Do you know what your kids are saying to themselves when you aren’t listening?
Do you know that the thoughts they think about themselves are tremendously powerful and will shape their future in a positive or a negative way?
I taught at the Benjamin Franklin Classical Charter Public School today. I’ve been teaching a middle school elective course called Artful Affirmations since September 2012. It kind of donned on me today that I should have been blogging about this amazing experience all year long. I’ve posted some updates and class pictures, mainly on the Self Esteem Through Art Facebook page — but haven’t gone really in depth over here on the blog. (total missed opportunity…I will be better next time)
My class is a combination of 6th, 7th, and 8th graders; with this semester being just 6th and 8th graders. The majority of my students this year have been female (males welcome). A range of subjects have been taught and discussed: positive self-talk, goal-setting, bullying, practicing affirmations, the power of words, visualizing, etc. My class is a place where I help these students navigate through the stickiness and the muck of middle school and help them instill some very valuable life skills. I don’t teach the children WHAT to think — I teach them HOW to think. I cannot guarantee that your post-matriculated children will ever use Algebra again, but I can unequivocally guarantee that they will use every single lesson from my class over and over again, with confidence.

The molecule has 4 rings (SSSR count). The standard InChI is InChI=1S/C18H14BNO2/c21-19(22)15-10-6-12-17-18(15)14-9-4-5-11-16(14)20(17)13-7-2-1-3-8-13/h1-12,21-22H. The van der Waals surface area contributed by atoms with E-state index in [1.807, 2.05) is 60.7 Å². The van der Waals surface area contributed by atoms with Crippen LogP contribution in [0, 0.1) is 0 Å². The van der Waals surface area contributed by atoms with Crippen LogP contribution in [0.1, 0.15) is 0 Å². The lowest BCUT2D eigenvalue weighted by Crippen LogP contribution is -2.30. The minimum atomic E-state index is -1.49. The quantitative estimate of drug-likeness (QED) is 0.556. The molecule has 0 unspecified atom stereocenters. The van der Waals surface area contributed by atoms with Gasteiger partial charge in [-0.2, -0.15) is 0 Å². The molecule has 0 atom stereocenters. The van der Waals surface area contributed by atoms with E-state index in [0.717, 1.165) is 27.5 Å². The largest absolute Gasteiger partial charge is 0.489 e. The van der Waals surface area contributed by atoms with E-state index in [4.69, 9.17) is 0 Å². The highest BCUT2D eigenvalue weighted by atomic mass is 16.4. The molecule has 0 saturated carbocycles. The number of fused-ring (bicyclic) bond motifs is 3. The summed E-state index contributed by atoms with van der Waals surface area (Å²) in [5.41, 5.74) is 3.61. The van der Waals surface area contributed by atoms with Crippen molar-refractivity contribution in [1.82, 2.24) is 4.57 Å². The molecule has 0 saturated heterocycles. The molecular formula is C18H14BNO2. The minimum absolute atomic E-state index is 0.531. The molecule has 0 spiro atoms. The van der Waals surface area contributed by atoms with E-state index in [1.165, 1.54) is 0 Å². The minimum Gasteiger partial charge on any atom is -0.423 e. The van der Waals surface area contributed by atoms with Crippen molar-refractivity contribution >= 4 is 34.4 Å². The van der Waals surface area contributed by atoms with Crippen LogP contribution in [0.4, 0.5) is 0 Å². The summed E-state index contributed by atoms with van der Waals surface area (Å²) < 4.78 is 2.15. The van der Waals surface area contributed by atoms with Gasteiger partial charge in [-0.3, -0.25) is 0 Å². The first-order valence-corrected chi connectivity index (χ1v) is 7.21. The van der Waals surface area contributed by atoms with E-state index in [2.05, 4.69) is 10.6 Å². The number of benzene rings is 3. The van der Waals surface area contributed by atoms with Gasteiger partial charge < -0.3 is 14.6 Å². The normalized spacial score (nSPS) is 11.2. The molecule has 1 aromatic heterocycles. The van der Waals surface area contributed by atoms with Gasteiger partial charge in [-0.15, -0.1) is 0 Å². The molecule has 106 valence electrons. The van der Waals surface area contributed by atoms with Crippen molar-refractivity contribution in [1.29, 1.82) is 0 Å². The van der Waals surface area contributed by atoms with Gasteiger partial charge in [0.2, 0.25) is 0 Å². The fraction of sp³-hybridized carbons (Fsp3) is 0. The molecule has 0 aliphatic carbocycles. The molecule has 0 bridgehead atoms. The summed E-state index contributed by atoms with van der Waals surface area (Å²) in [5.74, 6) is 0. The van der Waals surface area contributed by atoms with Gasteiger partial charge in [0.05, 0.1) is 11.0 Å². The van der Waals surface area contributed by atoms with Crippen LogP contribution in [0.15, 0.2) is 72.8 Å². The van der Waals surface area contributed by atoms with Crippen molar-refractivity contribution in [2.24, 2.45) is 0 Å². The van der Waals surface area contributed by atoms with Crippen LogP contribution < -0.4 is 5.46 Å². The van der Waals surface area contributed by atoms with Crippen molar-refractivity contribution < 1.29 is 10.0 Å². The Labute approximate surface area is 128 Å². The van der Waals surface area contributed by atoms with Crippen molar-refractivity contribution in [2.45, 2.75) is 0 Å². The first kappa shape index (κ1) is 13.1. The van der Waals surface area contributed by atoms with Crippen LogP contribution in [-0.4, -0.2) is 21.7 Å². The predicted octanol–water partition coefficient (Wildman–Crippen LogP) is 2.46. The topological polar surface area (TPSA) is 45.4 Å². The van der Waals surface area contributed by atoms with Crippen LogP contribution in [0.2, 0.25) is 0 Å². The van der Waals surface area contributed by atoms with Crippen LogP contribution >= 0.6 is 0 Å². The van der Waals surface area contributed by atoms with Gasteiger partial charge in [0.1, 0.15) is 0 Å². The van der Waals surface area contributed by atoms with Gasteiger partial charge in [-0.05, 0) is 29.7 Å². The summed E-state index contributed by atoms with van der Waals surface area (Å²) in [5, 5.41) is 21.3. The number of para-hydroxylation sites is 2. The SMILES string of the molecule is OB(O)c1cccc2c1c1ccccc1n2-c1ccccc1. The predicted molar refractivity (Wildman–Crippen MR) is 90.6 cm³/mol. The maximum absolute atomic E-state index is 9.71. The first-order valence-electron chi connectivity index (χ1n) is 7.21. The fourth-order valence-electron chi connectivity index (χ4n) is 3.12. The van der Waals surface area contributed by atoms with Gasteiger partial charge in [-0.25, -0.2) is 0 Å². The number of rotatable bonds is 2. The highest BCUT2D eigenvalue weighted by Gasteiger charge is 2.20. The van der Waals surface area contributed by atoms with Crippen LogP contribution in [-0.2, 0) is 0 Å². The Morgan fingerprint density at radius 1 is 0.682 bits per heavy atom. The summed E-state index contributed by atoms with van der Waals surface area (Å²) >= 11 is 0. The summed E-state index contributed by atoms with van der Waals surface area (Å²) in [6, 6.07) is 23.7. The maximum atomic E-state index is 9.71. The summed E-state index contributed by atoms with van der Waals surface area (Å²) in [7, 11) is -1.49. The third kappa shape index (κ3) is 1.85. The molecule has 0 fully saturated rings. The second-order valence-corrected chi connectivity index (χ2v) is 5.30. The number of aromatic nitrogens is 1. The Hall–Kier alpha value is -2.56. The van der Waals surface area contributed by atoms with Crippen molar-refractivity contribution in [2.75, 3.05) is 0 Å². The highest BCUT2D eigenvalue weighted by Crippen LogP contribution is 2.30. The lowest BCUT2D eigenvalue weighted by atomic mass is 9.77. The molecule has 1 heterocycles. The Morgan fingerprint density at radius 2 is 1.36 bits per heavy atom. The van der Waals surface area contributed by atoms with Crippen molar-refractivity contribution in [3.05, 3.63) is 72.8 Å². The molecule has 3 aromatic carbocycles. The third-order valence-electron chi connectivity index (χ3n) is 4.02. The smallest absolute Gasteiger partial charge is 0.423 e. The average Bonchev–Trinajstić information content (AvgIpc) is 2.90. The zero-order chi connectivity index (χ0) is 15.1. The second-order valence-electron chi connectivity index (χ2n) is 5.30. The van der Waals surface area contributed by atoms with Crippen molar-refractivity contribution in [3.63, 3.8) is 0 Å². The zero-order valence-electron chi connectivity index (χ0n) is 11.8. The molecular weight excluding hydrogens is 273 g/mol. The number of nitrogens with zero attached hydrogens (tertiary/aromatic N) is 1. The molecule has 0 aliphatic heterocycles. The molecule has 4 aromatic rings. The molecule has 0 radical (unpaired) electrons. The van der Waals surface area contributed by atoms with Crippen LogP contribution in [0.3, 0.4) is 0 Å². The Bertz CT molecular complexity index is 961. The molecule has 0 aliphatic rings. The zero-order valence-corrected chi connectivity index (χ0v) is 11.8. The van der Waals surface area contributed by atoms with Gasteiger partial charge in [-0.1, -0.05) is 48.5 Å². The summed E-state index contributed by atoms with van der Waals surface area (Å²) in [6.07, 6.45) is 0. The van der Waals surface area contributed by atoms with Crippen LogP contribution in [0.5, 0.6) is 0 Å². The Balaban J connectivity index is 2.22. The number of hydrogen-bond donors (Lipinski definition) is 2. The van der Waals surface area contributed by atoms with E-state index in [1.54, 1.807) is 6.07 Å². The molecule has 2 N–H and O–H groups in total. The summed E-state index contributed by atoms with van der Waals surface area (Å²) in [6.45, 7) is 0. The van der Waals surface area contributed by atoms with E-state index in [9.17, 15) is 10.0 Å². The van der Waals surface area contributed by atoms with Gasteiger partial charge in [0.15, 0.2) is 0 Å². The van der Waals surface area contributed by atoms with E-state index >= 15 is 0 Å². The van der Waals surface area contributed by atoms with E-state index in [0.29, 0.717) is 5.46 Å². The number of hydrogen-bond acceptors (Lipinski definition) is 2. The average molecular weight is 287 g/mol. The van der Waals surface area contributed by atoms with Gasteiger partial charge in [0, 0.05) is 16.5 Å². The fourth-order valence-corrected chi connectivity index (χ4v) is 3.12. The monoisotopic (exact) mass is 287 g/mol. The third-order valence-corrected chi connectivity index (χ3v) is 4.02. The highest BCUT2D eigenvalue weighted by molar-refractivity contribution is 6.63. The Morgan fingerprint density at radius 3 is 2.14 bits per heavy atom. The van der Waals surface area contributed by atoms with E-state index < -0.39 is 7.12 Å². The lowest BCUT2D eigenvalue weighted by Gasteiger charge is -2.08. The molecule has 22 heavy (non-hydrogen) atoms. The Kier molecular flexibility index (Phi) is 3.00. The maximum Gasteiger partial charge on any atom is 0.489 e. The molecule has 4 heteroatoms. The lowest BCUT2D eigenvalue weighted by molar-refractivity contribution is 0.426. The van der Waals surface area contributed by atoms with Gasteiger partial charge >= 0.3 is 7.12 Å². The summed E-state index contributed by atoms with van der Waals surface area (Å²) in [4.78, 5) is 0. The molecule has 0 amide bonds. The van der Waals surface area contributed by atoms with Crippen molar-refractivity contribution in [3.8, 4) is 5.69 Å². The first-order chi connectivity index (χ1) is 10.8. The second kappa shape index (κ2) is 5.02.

We dove into self-talk today. Regardless of how old you are, the “little voices” in our hearts and heads can be approving or cripplingly disapproving. I had the kids pull out their journals and mark two pages with the titles “Things I Do Not Like/Want to Change About Myself” and “Things I Love About Myself.” I asked them to write 10 things in each category and I gave them almost 20 minutes. This was REALLY difficult for the kids, and perhaps not for the reasons you might think. Many of the children weren’t able to finish and struggled to get 10 in each column.
Here is the real skinny: